A lot has happened at Masdar City since our first visit two years ago. Back then the “zero carbon, zero waste” development received a pile of bad press for falling short of its ambitions. The New York Times criticized the facility’s compound aesthetic and critics around the world predicted that the government-backed initiative would fail.
But… we were all wrong. In the seven short years since its launch in 2006, the many branches of Masdar – Masdar Institute, Masdar Capital, Masdar Clean Energy and Masdar City – have grown from a seedling of an idea into a full fledged engine of economic, social and technological progress. And we’ve been fortunate to see sections of the city never before unveiled to the press. Hit the jump for details.
As part of the tour, we visited the 100MW Shams 1 CSP plant outside of Abu Dhabi that is now very close to completion, met with several senior managers to discuss the intention behind numerous local and international initiatives and attended the Zayed Future Energy Prize award ceremony at the Emirates Palace Hotel.
Additionally, we attended several panel discussions that have given us a new, in depth understanding of the direction towards which the North African, Middle Eastern and Gulf region is headed in order to combat the challenges of energy and water scarcity in the context of escalating climate change.
When we were last there for the first organic market and street fair, the fledgling development was comprised of just a couple of futuristic-looking buildings that made it difficult to comprehend the master plan.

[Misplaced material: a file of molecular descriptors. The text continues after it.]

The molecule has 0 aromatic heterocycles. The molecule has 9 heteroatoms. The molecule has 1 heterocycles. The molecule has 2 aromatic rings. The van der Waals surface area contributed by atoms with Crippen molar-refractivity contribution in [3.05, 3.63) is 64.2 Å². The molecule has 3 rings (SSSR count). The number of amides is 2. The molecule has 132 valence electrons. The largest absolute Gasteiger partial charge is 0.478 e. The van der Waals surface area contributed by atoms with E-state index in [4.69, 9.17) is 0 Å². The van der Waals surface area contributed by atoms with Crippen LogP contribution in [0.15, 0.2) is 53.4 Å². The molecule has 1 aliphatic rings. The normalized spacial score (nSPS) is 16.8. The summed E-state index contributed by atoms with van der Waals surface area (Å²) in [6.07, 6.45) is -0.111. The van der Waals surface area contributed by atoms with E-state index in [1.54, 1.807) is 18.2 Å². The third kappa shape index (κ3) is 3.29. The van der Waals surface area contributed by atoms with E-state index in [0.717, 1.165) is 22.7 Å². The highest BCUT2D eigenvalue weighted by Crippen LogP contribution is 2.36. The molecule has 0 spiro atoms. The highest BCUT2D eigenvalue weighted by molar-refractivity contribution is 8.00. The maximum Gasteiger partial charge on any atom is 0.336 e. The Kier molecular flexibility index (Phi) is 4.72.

Now the special economic zone that will act as a hub for 100 clean tech companies, a la Silicon Valley, is nearing completion. So is Siemens’ regional headquarters, which aims to achieve a LEED Platinum rating from the US Green Building Council and three Pearls from Estidama.
The rooftop panels crowning the Masdar Institute provide 30 percent of the current 2-3 MW energy demand, while the rest is covered by the 10MW PV plant situated nearby, Head of Facilities Management Naser Marzooqi told us in an interview.
Everything else is fed into the national grid, which means that for now, Masdar City is a plus energy development.
The special facade, passive design and multifaceted energy and water conservation systems have reduced the existing buildings’ energy consumption by 50 percent, its cooling load by 40 percent and its water consumption by 54 percent, Marzooqi added.
In keeping with the sustainability ethos, the Siemens building by Sheppard Robson will also feature a host of energy and water conservation strategies, in addition to a cutting edge material palette that slashes the embodied carbon footprint.
All along confronted by a non-existent sustainable supply chain, Masdar has led the charge to create one.
As a result of their efforts, a wellspring of companies have revamped their business model. And to make it easy for contractors and designers to source more environmentally-sensible building materials, the firm started thefuturebuild.com – a carefully vetted portal of local businesses that have met Masdar’s 15 sustainability criteria.
On its own grounds, Masdar has recycled 96 percent of its construction waste, Marzooqi explained. Concrete is crushed and used for roads, wood is shredded and aluminum and steel are recycled too.
All grey water is filtered through a Membrane Bioreactor (MBR) before it is recycled as irrigation water; unfortunately current health regulations prohibit this water from being used in plumbing systems, although we suspect that in the future, once the filtration system is more secure, the government will re-examine this policy.
Albeit just one small part of a massive organization that has spread its influence from London to the Seychelles, Masdar City is an exceptionally well-oiled machine that gives equal opportunity to both men and women to further Abu Dhabi’s mandate to ensure that at least 7 percent of the emirate’s energy requirement will be provided with renewables by 2020.
Stay tuned for more details about Shams 1, Masdar’s international projects, and more.
All photos by Tafline Laylin; please contact us if you would like permission to use them!